Barrett: We need to do this in small bites. We don’t want marginalize units whose business doesn't fit into the bites that we work on first so we need to think to about how the solutions will serve them too.

Audience: If the idea is to share more complex solutions it would be good if there was some consulting or support to help  units with less technical expertise implement them.

Barrett: This would be a good subject for a Friday meeting.

Audience: We have lots of developers who aren’t CSS experts. They want code they can plug into their applications, not guidelines.

Barrett: We understand that no one wants just documentation. And we know we have teams on many different platforms. To be determined: how to we share assets in the way that benefits most people?

Audience: What happens if a unit’s design is not approved?

Barrett: As far as I know, we only have carrots, no sticks.

Tom: We don’t have that kind or organizational structure and we don’t want it.

Audience: I’ve gotten the impression from Friday meetings: “Interpret the brand as best you can and if you have to go live, do it.” Are you saying now we have to get approval from University Relations?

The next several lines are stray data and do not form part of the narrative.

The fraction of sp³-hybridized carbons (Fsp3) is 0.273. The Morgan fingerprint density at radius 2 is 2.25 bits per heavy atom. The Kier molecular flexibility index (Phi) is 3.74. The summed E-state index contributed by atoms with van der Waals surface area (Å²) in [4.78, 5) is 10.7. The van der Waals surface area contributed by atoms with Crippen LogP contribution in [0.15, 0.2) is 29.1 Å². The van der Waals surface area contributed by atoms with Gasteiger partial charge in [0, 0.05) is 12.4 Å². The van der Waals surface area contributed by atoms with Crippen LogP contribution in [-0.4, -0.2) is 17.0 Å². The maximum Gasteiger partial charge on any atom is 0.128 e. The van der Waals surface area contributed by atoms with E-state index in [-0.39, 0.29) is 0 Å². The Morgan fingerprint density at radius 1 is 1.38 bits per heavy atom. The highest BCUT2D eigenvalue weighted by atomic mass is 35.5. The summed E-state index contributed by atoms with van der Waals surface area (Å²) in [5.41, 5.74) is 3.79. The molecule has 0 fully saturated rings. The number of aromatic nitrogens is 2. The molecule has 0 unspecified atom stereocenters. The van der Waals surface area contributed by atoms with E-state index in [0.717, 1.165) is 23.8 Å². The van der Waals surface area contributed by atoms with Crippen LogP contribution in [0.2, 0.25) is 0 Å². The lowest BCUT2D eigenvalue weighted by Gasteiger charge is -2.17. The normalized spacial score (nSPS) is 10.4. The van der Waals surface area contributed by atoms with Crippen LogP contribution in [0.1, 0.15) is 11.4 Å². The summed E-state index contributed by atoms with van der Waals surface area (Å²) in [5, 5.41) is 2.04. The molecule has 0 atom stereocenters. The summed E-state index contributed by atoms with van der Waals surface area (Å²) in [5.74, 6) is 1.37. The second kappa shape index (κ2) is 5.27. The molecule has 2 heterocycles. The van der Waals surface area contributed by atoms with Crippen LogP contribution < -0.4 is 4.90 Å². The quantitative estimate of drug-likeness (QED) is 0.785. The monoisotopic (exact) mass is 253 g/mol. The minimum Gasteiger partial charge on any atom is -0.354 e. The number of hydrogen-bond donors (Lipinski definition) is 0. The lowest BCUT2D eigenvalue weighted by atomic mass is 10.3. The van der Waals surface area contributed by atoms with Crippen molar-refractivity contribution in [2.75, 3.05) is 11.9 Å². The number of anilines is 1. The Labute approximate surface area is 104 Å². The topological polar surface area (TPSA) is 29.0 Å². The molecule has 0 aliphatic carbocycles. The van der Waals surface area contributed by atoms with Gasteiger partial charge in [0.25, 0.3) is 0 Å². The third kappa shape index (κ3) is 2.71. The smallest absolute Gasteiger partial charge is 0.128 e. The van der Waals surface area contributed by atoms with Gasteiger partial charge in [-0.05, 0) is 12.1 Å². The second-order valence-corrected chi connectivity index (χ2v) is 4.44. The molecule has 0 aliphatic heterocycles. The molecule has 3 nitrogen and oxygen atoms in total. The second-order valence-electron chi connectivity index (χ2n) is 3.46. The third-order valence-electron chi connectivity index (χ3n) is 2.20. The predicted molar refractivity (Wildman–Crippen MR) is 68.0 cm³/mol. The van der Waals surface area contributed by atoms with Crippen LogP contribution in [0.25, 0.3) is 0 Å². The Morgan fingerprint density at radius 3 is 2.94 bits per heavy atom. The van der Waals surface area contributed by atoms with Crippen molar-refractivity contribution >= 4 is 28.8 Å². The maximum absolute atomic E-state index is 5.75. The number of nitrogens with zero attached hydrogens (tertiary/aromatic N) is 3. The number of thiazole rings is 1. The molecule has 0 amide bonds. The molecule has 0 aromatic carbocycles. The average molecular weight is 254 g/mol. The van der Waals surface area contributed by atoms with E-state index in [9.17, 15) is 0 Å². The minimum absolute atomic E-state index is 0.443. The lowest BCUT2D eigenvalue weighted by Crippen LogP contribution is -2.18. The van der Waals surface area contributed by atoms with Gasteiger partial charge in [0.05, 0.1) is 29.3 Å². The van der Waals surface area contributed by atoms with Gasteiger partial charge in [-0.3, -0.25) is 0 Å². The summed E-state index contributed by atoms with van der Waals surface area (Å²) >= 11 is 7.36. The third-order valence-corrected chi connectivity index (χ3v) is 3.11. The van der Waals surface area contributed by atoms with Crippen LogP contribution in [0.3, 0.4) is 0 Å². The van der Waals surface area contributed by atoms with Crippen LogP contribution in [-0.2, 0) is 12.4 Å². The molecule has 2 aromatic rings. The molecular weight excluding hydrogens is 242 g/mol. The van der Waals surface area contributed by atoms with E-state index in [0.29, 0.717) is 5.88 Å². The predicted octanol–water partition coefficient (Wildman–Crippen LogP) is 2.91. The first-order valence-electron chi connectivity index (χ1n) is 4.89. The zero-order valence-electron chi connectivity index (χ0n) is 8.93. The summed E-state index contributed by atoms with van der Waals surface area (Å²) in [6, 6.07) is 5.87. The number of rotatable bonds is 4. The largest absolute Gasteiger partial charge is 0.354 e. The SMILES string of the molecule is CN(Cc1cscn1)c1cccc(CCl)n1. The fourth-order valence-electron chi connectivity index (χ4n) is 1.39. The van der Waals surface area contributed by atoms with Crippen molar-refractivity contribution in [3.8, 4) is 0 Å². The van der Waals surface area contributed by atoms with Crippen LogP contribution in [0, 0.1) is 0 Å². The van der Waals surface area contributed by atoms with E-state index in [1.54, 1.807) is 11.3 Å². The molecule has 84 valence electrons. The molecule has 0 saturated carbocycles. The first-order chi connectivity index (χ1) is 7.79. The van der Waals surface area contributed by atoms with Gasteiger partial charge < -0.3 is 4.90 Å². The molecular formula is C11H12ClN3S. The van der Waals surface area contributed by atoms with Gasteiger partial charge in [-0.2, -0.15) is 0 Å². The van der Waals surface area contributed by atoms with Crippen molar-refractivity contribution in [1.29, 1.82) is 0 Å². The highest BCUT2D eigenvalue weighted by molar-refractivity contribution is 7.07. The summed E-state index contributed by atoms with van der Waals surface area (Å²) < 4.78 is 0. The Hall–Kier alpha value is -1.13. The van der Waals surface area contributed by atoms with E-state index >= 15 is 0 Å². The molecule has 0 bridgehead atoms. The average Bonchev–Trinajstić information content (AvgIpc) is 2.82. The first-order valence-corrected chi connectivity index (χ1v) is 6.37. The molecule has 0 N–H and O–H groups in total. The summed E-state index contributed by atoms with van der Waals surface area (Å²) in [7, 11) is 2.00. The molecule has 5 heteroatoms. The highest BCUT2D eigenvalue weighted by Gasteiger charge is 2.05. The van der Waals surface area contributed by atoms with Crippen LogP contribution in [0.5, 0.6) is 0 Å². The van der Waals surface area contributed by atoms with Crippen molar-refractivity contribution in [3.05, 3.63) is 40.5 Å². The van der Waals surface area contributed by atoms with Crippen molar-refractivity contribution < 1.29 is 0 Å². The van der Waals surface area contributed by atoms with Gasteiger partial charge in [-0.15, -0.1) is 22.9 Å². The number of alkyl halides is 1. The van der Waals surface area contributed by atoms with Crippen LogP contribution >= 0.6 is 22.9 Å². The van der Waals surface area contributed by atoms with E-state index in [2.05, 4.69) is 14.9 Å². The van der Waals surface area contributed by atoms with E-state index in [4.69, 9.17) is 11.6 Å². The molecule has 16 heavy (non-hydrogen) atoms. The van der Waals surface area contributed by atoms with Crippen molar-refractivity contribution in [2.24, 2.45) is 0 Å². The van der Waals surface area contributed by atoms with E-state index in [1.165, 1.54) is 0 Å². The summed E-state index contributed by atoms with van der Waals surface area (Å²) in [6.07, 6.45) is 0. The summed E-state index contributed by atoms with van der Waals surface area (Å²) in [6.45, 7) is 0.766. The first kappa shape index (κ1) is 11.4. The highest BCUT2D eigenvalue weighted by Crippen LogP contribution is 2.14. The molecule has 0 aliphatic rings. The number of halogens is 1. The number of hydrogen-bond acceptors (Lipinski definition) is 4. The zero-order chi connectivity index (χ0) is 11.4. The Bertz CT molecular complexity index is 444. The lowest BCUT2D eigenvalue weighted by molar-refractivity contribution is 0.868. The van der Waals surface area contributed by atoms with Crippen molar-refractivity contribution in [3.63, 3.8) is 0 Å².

Barrett: I get lots of procedural questions like that, that I’m not really ready to answer yet. Some people in University Relations are concerned that if one group launches, everyone will. What matters to me is that people are able to move forward with their business objectives and we continue to focus on iteration and coming to a center over time. I can't give you an “official” answer at this point.

Audience: The most useful thing will be to see each other’s iterations and get feedback so we don’t go too far in a direction that won’t work.

Mike Hagedon: In closing, what can we, the Web Developers’ Group, do to help move the process forward? How can we share better?

Barrett: Keep the conversation going. Share and ask questions. One last thing, if you have problems with the web fonts, let us know.

For reference, here is the information on the web fonts that Barrett sent out before the meeting:

Step 1: If your website is going to use one of the hosted Web fonts that are part of the UA's Web brand standards, you will need to enable view access for in each Google Analytics account that tracks your site/s.

This access will be used to ensure the University is complying with its licensing agreement with FontShop, and to provide overall campus Web analytics.

Step 2: Send email to Chris Green ( so he is aware of the new access. He will change your permissions on Then, visit the URL below for the embed code. Contact Chris with any usage issues.

The recording of the meeting (audio-only) is available at: